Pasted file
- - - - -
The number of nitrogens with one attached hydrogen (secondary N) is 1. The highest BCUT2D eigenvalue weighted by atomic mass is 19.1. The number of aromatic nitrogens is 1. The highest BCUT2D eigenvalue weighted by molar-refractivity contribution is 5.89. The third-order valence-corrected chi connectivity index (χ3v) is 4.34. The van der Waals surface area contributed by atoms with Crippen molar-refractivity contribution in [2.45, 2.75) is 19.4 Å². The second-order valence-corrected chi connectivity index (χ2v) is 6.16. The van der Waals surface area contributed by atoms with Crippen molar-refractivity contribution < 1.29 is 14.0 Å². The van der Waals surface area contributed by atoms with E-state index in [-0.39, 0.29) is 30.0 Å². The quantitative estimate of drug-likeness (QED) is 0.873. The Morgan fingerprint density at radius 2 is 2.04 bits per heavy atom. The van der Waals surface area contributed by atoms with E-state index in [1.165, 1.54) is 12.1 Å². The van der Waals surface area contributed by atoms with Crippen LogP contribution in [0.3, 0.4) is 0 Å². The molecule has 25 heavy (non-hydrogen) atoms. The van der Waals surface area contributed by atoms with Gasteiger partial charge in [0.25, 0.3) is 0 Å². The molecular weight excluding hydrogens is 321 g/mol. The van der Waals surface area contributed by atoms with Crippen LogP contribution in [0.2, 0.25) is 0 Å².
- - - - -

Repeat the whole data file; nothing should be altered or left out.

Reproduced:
The number of nitrogens with one attached hydrogen (secondary N) is 1. The highest BCUT2D eigenvalue weighted by atomic mass is 19.1. The number of aromatic nitrogens is 1. The highest BCUT2D eigenvalue weighted by molar-refractivity contribution is 5.89. The third-order valence-corrected chi connectivity index (χ3v) is 4.34. The van der Waals surface area contributed by atoms with Crippen molar-refractivity contribution in [2.45, 2.75) is 19.4 Å². The second-order valence-corrected chi connectivity index (χ2v) is 6.16. The van der Waals surface area contributed by atoms with Crippen molar-refractivity contribution < 1.29 is 14.0 Å². The van der Waals surface area contributed by atoms with E-state index in [-0.39, 0.29) is 30.0 Å². The quantitative estimate of drug-likeness (QED) is 0.873. The Morgan fingerprint density at radius 2 is 2.04 bits per heavy atom. The van der Waals surface area contributed by atoms with E-state index in [1.165, 1.54) is 12.1 Å². The van der Waals surface area contributed by atoms with Crippen LogP contribution in [0.3, 0.4) is 0 Å². The molecule has 25 heavy (non-hydrogen) atoms. The van der Waals surface area contributed by atoms with Gasteiger partial charge in [0.25, 0.3) is 0 Å². The molecular weight excluding hydrogens is 321 g/mol. The van der Waals surface area contributed by atoms with Crippen LogP contribution in [0.2, 0.25) is 0 Å².